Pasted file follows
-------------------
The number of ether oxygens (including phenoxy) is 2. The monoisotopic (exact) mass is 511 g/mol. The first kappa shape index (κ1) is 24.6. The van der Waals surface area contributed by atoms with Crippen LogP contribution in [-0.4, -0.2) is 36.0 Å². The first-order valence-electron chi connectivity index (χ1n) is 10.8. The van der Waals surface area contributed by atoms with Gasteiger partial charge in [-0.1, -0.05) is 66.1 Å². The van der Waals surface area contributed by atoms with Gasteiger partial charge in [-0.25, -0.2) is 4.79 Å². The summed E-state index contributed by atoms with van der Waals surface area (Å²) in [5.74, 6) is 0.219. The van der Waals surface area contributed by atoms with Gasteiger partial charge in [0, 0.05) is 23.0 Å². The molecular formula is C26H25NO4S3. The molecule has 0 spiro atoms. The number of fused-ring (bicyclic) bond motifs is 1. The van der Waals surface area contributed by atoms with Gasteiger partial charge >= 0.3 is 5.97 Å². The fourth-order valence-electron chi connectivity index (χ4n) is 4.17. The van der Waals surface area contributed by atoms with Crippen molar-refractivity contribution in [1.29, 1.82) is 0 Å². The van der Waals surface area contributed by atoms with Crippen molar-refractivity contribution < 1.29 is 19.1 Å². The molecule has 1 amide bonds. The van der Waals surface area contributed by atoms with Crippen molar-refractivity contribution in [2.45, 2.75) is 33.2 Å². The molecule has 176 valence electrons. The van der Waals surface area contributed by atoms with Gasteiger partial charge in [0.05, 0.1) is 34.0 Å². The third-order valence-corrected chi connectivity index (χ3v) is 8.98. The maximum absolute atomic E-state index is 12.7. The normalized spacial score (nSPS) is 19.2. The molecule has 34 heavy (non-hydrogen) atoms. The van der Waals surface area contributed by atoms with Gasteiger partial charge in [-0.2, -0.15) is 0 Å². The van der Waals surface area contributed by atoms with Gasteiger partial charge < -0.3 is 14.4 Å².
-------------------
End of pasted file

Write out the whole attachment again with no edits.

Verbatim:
The number of ether oxygens (including phenoxy) is 2. The monoisotopic (exact) mass is 511 g/mol. The first kappa shape index (κ1) is 24.6. The van der Waals surface area contributed by atoms with Crippen LogP contribution in [-0.4, -0.2) is 36.0 Å². The first-order valence-electron chi connectivity index (χ1n) is 10.8. The van der Waals surface area contributed by atoms with Gasteiger partial charge in [-0.1, -0.05) is 66.1 Å². The van der Waals surface area contributed by atoms with Gasteiger partial charge in [-0.25, -0.2) is 4.79 Å². The summed E-state index contributed by atoms with van der Waals surface area (Å²) in [5.74, 6) is 0.219. The van der Waals surface area contributed by atoms with Gasteiger partial charge in [0, 0.05) is 23.0 Å². The molecular formula is C26H25NO4S3. The molecule has 0 spiro atoms. The number of fused-ring (bicyclic) bond motifs is 1. The van der Waals surface area contributed by atoms with Gasteiger partial charge >= 0.3 is 5.97 Å². The fourth-order valence-electron chi connectivity index (χ4n) is 4.17. The van der Waals surface area contributed by atoms with Crippen molar-refractivity contribution in [1.29, 1.82) is 0 Å². The van der Waals surface area contributed by atoms with Crippen molar-refractivity contribution < 1.29 is 19.1 Å². The molecule has 1 amide bonds. The van der Waals surface area contributed by atoms with Crippen molar-refractivity contribution in [2.45, 2.75) is 33.2 Å². The molecule has 176 valence electrons. The van der Waals surface area contributed by atoms with Gasteiger partial charge in [0.05, 0.1) is 34.0 Å². The third-order valence-corrected chi connectivity index (χ3v) is 8.98. The maximum absolute atomic E-state index is 12.7. The normalized spacial score (nSPS) is 19.2. The molecule has 34 heavy (non-hydrogen) atoms. The van der Waals surface area contributed by atoms with Gasteiger partial charge in [-0.2, -0.15) is 0 Å². The van der Waals surface area contributed by atoms with Gasteiger partial charge < -0.3 is 14.4 Å².